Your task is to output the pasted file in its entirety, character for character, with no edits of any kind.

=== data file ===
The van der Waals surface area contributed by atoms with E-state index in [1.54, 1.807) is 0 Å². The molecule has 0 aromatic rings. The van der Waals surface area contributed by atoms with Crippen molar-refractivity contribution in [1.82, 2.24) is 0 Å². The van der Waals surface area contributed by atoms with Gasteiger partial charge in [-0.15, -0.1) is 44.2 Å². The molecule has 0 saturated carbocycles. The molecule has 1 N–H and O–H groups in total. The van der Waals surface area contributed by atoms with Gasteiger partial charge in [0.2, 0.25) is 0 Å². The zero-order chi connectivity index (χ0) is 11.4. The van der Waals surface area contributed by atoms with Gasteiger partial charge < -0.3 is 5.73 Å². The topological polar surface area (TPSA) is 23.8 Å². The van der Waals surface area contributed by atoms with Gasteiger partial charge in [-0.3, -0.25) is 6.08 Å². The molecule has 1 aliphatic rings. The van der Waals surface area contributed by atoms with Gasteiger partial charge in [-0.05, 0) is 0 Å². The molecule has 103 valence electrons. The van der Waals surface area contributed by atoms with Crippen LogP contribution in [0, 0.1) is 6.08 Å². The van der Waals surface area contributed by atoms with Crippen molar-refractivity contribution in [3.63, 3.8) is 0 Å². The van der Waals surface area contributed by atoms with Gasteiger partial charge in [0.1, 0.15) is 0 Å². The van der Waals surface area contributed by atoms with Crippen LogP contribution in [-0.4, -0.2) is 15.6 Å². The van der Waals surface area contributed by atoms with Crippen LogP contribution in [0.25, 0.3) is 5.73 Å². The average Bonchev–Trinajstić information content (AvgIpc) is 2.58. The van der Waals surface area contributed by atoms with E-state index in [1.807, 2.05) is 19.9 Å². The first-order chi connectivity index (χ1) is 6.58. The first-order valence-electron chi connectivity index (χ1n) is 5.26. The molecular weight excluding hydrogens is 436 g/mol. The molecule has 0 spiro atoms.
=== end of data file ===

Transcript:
The van der Waals surface area contributed by atoms with E-state index in [1.54, 1.807) is 0 Å². The molecule has 0 aromatic rings. The van der Waals surface area contributed by atoms with Crippen molar-refractivity contribution in [1.82, 2.24) is 0 Å². The van der Waals surface area contributed by atoms with Gasteiger partial charge in [-0.15, -0.1) is 44.2 Å². The molecule has 0 saturated carbocycles. The molecule has 1 N–H and O–H groups in total. The van der Waals surface area contributed by atoms with Gasteiger partial charge in [0.2, 0.25) is 0 Å². The zero-order chi connectivity index (χ0) is 11.4. The van der Waals surface area contributed by atoms with Gasteiger partial charge < -0.3 is 5.73 Å². The topological polar surface area (TPSA) is 23.8 Å². The van der Waals surface area contributed by atoms with Gasteiger partial charge in [-0.3, -0.25) is 6.08 Å². The molecule has 1 aliphatic rings. The van der Waals surface area contributed by atoms with Gasteiger partial charge in [-0.05, 0) is 0 Å². The molecule has 103 valence electrons. The van der Waals surface area contributed by atoms with Crippen LogP contribution in [0, 0.1) is 6.08 Å². The van der Waals surface area contributed by atoms with Crippen molar-refractivity contribution in [3.63, 3.8) is 0 Å². The van der Waals surface area contributed by atoms with Gasteiger partial charge in [0.1, 0.15) is 0 Å². The van der Waals surface area contributed by atoms with Crippen LogP contribution in [-0.4, -0.2) is 15.6 Å². The van der Waals surface area contributed by atoms with Crippen LogP contribution in [0.25, 0.3) is 5.73 Å². The average Bonchev–Trinajstić information content (AvgIpc) is 2.58. The van der Waals surface area contributed by atoms with E-state index in [1.807, 2.05) is 19.9 Å². The first-order chi connectivity index (χ1) is 6.58. The first-order valence-electron chi connectivity index (χ1n) is 5.26. The molecular weight excluding hydrogens is 436 g/mol. The molecule has 0 spiro atoms.